HALIFAX, Nova Scotia––Canadian fisheries minister Gail Shea admitted on the eve of the April 14 opening of the 2014 Atlantic Canada seal hunt that “a trade agreement to sell Canadian seal meat in China announced more than three years ago has been largely thwarted by animal rights activists,” reported Michael MacDonald of Canadian Press.
“Shea announced the deal in January 2011 in Beijing,” MacDonald recalled, “saying that gaining access to the world’s most populous country would breathe new life into an industry crippled that year by a new European ban on seal products. At the time, representatives of the Canadian sealing industry said a cache of seal meat had already been packaged and was ready for shipment to China.”
But the deal between the the Canadian Food Inspection Agency and the Chinese Administration of Quality Supervision was only a protocol for administering seal product imports, not an actual contract for anyone to buy any.
And the protocol was immediately denounced by a coalition of 42 Chinese animal welfare and wildlife protection societies, headed by Beijing Animal Welfare Association director Qin Xiaona. Thirty of those organizations, active in 14 cities, had already formed a national coalition in opposition to importing seal products.
Said Qin Xiaona, “I am sure Chinese consumers would reject seal products without a moment’s hesitation if they knew the cruelty behind them.”
Added China Small Animal Protection Association founder Lu Di, “‘Do not give to others what you yourself do not want’ is an ancient Chinese proverb. It is insulting for Canada to market these products in China.”
Shea conceded defeat in China two days before Canadian deputy fisheries minister Matthew King visited Beijing for three days, April 16-19, Humane Society International representative Peter Li told ANIMALS 24-7.
“He met at the Canadian Embassy with the Chinese activists,” Li said.
Li provided ANIMALS 24-7 with a prepared statement that the Chinese animal advocates delivered to King.
“We are deeply disappointed,” the delegation told King, “by recent statements made by Gail Shea to Canadian media. She accuses Chinese animal protection groups of ‘spreading misinformation’ because––according to her––seal pups are no longer hunted in Canada. We are well aware that newborn seals are protected in Canada. However, we are also aware that as soon as those newborn seals begin to shed their white coats––at just 12 days of age––they lose that protection and that 98% of the seals killed in the Canadian seal slaughter are pups less than three months of age. We would ask that Gail Shea set the record straight and apologize to the Chinese people.
“We find offensive,” the statement continued, “that the Canadian government wants China to become a dumping ground for products of cruelty that the rest of the world––including Canada––have rejected.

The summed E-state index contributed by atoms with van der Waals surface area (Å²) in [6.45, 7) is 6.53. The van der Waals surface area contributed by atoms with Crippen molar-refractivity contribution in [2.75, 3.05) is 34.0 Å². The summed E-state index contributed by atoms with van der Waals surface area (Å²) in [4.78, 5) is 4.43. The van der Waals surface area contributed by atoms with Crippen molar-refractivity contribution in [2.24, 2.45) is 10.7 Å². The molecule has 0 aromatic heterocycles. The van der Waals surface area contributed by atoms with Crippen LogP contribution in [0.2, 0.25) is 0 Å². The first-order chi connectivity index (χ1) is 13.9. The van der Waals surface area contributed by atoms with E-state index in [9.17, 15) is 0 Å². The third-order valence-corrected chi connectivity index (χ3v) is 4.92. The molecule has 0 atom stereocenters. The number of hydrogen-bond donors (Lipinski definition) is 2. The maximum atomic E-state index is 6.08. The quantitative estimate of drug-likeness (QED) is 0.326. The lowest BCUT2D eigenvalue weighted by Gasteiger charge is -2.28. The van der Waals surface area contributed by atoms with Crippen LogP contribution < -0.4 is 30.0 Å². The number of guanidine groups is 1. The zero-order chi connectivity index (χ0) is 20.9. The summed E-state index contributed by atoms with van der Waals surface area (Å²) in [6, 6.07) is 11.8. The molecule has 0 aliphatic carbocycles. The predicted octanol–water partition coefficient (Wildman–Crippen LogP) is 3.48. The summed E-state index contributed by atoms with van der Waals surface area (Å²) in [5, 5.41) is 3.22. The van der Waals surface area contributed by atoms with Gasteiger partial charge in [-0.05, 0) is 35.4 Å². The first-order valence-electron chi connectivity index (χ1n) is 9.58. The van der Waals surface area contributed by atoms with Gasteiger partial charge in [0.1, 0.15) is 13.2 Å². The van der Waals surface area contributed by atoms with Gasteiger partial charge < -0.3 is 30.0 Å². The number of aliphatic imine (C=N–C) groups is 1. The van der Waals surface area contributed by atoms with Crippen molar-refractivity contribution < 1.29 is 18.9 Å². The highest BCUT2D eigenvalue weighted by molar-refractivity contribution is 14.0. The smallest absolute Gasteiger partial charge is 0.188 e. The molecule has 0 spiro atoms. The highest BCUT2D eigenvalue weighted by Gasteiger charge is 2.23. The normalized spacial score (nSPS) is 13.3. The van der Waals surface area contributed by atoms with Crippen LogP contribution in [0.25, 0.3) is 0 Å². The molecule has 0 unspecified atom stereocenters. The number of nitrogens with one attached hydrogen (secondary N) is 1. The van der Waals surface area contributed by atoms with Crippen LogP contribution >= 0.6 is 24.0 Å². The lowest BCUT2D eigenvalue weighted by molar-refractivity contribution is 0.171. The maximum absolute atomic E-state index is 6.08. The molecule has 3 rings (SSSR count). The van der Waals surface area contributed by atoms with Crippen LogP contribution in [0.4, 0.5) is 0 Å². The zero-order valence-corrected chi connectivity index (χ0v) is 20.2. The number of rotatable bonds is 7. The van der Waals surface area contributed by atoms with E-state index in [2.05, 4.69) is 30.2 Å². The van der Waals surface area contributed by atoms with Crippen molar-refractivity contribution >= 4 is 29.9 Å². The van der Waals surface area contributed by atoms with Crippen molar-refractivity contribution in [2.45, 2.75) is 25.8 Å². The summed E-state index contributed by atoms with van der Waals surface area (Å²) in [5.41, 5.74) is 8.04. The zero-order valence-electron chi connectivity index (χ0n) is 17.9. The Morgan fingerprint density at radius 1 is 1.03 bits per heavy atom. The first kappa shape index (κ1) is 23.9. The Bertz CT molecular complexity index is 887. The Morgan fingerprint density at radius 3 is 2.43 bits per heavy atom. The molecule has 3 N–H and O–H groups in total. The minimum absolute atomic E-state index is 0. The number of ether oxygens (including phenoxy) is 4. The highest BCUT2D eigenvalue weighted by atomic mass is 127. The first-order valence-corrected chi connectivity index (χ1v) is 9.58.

“China may also be known for industries and practices that cause suffering to animals,” the activists acknowledged, “and there is a wildlife-eating culinary subculture here. But animal abuse and wildlife eating do not represent mainstream Chinese culture. Statements that have been made by your sealing industry representatives that, “Chinese people will eat anything,” and thus that China is a good prospect market for seal meat, are highly offensive. Using outdated practices and a culinary subculture to justify seal product trade with China is not only self-serving but morally distasteful.
“We appeal to you to convey to the Canadian fisheries industry that the Chinese people do not welcome seal products; that it is hugely inappropriate for any Canadian to fuel false expectations back in Canada about the Chinese government’s commitment to import seal meat. We would also like to mention,” the statement finished, “that the Chinese people oppose the import of polar bear products from Canada.”
The Canadian Department of Fisheries & Oceans has set the 2014 Atlantic Canada sealing quota at 400,000, expecting 37 vessels to participate, DFO resource manager Patricia Williams told media. About 91,000 seal pelts were landed in 2013, up from 69,000 in 2012, but there are few visible markets for either the pelts or other products made from seal carcasses. The U.S. has prohibited the import of seal products since the Marine Mammal Protection Act took effect in 1972, the European Union prohibited seal product imports in 2009, and Mexico, Russia, and Taiwan have also banned seal product imports.
“Meanwhile,” wrote MacDonald of Canadian Press, “the industry continues to push ahead with a court case in the European Union aimed at overturning a ban on seal products, and the federal government is appealing a recent World Trade Organization decision to uphold the ban. The WTO concluded in November that while the ban undermines fair trade, the restrictions can be justified due to ‘public moral concerns’ for animal welfare.”
(See also “Chinese activists object to Canadian deal to sell seal meat & oil to China,” http://www.animals24-7.org/2011/01/23/chinese-activists-object-to-canadian-deal-to-sell-seal-meat-oil-to-china/.)